A story of a man who is suffering from male pattern baldness and doing his best to hide his insecurities. What happens when you fall in love, and it’s time to clarify?
Nootokka Jillala Andagadu treats male pattern baldness and hair loss:
What reveals people’s insecurities and affects their relationships. Even if the film has some good news – beauty isn’t just about how you look and how you love yourself. No matter how society perceives you, it matters.
For a while, the plot and development are too reminiscent of Ayushmann Khurrana star Amar Kaushik Bala. But where Bala manages to prove his point by perfecting the balance between comedy and self-respect, Nootokka struggles for that balance.
GSN (Srinivas Avasarala) suffers from baldness and uses a wig to cover it up. He works at a real estate company where he meets Anjali (Ruhani Sharma). The couple’s friendship soon took a serious turn when he learned of the problem. The problems that GSN faces are due to their lack of hair. And how it affects their relationship is what Nootokka is all about.
Many Hollywood directors often believe in shame, body shame, or misogyny over humour. Rachakonda Vidya Sagar (film director) and Srinivas (who wrote it) immediately apparent that this film is just the opposite.
However, they did not do enough to penetrate deep into the essence of all matter. The film’s first half takes a long time to explain how GSN suffers from hair loss due to his father’s genes and how this causes insecurity. There’s also some humour (respect) around the issue, and the straight lines keep you hooked.
The interval curve is decreasing. The film becomes predictable, and the director tries to strike a balance between comedy and emotion. As GSN and Anjali struggle to come to terms with the truth, the speed of the film slows down. While there are plenty of opportunities to go deeper and create a strong plot, this film doesn’t leave much of an impact.
The lack of solid conflict between their characters also leaves a lot to be desired.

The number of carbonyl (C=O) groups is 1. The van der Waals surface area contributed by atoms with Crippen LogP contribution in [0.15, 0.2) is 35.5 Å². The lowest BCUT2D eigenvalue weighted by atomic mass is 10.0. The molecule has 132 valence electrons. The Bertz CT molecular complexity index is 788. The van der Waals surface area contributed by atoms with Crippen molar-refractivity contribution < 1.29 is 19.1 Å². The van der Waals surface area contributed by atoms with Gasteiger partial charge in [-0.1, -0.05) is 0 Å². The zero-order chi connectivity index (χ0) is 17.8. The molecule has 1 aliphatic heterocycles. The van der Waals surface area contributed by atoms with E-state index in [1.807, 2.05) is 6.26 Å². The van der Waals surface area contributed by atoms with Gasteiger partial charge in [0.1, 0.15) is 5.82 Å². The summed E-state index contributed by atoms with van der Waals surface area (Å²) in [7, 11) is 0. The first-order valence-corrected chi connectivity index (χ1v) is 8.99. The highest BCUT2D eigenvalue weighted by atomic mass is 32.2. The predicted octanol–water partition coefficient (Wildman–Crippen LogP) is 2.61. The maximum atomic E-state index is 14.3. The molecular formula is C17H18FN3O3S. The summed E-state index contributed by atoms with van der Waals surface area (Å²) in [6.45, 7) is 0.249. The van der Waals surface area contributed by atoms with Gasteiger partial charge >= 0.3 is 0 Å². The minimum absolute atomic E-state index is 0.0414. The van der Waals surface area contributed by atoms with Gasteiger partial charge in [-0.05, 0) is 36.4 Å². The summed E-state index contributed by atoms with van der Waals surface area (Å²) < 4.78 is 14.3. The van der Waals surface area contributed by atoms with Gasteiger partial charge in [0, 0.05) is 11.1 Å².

Srinivas does an impeccable job at GSN. He is dedicated around the clock and shows the insecurities of such people very well. His single line acting and good acting make this helpful film apart from the plot.
Rouhani did a decent job but was hesitant when it came to emotional scenes. Rohani, Ramana Bharadvai is also under the same radar. The other actors did a decent job. Shakthikanth Karthick music is decent but could be better. Editing can tighten the film, as some scenes are repeated.
For Nootokka, Avasarala has channelled her sense of humour, love for retro music and cinema to turn GSN into a kind man next door whose smile hides her inner struggles. The wig became the second skin of GSN. He never wore a helmet because he couldn’t risk taking it off without breaking his fitting made shield. He wears a hat at home even when he is asleep. The only place where GSN feels at peace is when he sings SP Balasubrahmanyam’s hit song in the bathroom.
Some funny parts – the genius with which a bald man hiding under a wig can see his other self in the crowd, as the artificial mane takes the session to do the iconic swap between Amitabh Bachchan and Shashi Kapoor from Diver cut and rotate. Some humour falls, such as a play on the “pie” floor (above). To describe the girl as “ammayi (the best) paina”.
The story is straightforward. GSN falls in love with his new partner (Rouhani Sharma):
An indifferent woman who makes him see things for what they are. So we get a movie where the GSN skit. Which doesn’t drag on to a climax in front of it. Confidence is the most significant battle to be won.
Nootokka means well and addresses the issue of sensitivity. But he lacked the spark with which Avasarala wrote letters to Oohal Gusagusalade and Joe Atchutananda.